Getting tired of yourself?

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Someone wrote a comment on a blog post from last week that asked these questions:

Have you ever got tired of listening to yourself by being yourself (musically as
a pianist)? Which I do. Sometimes I really liked what I did in my arrangement,
then the other times when I played it again, it sounded totally boring and dull
to me. So what do you do when if you find yourself in the situation like mine,
getting bored about your playing and need a breakthrough yet not to lose your

And surely nobody should try to play like another person that he/she is not.
The music should identify the artist as I’m sure you agree. So any thoughts on
how to break through and refresh your music yet manage to stay with your ID that
others would recognize it’s you.

Those are good questions.  Here are my thoughts.

Do I ever get tired of being myself?

Yes.  Musicians tend to be creative people and the last thing we want is to always sound the same.  But unfortunately, we know down deep that we often do always sound the same.

As a matter of fact, I have often experienced the situation you describe: liking an arrangement for a while and then all of a sudden discovering I hate it.  Listening to my recorded music is even worse.  In fact, I never listen to my own music for that reason.

Do I sometimes get bored with my arrangements?

Umm, yes!  Every writer and arranger does regardless of their skill level and talent.  I regularly hear musical geniuses bemoan the fact that the majority of their time is spent beating their head against the wall waiting for a breakthrough from the mundane.

Because we keep trying to come up with stuff that we think is really good, it takes most of us a lot of time to write arrangements that we actually want made public (for publishing or recording).  Only my friend James Koerts seems to apparently be able to magically churn out an astonishing amount of music.

What do I do when I feel the need to incorporate new styles?

Well, for me, the answer is simple: learn new styles.  I have been on a mission to learn new styles for several years.  But as the person asking the question hinted at, there is a danger of losing your identity.

In my case, I believe I have an established identity.  People expect a certain sound from me even if they can’t articulate it and they are disappointed if I don’t give it to them.  On the flip side, I am a musician who desperately does not want all my music to sound the same.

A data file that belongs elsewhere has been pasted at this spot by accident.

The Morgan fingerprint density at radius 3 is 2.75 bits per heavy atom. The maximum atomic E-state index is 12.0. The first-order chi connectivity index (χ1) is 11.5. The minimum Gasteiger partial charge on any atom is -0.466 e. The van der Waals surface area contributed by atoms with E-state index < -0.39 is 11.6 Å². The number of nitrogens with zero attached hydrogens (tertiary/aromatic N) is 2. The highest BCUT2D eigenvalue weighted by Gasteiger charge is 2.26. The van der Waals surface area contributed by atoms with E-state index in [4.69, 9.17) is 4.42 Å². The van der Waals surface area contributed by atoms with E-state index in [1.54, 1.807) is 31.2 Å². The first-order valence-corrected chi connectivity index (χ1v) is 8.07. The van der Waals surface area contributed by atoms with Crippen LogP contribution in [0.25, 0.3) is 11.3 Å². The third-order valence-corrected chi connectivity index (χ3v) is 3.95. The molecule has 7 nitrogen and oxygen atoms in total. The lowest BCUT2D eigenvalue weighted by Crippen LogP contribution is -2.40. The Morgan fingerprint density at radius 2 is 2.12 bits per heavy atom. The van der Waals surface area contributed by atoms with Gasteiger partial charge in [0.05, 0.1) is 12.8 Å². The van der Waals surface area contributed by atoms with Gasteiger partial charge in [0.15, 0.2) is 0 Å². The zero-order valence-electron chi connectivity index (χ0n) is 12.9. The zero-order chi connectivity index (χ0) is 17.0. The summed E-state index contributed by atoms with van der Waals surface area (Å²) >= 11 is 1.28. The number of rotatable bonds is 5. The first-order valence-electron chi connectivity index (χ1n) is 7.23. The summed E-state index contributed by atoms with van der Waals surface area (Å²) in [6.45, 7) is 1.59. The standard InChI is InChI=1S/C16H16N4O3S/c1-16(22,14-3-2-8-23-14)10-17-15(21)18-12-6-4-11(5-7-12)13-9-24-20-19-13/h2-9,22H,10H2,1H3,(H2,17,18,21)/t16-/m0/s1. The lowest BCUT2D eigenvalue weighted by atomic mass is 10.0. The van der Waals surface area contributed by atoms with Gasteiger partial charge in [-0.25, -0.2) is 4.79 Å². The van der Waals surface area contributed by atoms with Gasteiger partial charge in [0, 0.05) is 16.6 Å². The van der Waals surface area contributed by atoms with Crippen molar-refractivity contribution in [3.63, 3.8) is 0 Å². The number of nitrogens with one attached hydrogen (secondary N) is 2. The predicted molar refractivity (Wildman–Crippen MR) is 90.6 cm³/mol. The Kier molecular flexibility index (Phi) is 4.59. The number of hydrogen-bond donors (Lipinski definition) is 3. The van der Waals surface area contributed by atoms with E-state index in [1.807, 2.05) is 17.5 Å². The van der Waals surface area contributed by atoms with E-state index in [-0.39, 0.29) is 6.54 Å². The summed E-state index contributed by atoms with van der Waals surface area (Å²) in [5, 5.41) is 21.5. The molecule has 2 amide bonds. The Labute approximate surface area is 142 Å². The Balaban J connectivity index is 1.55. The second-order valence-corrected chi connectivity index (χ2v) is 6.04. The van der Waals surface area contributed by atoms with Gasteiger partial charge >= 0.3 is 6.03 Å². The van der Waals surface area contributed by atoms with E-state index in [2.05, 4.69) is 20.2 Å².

See the dilemma?  If I stray to far from my identity as a pianist to satisfy my creative urges, some people are disappointed. 

There is another danger as well.  The music that people associate with me happens to be the music I am good at.  I am not so good at other things.  If I diversify my music too much, the quality will suffer even if it does not all sound the same.

There has to be a balance there.  I don’t want to disappoint the people that have been fans of my music over the years.  So I can’t ever see moving completely away from the sound I am identified with as well as the sound I frankly am most comfortable with as a musician.

I am doing a lot more in the way of different styles these days as I grow as a musician.  My Christmas CD is an obvious example, though you will note that I recorded a simple project (Quiet Place) at the same time that is much more in line with what many people expect of me.

So to those of you that play in church, you might stick with what you consider your bread and butter most of the time but occasionally throw in some different stuff.  Getting outside the box will help you grow as a musician.

In the end of the day though, you have to do what you believe you need to do (and God wants you to do) regardless of what your listeners want.  I learned long ago that you will never please everyone. 

How do you break outside your box and refresh your style(s)?

Three things:

1) Being open minded to other styles (easier said than done for some that have grown up in musically-rigid environments)
2) Listening to different styles of music (preferably active listening)
3) Hard work. (I do think that hard work will naturally lead every musician toward creative diversity.  I draw a blank when I think of exceptions to that rule.)

One of the reasons this question is interesting to me is because right now, I am working on a large-scale project for next year.  In my mind, as I plan it, I am working through these issues.  I will be talking about these decisions much more over the next year.

If you have more ideas, I would love to hear them.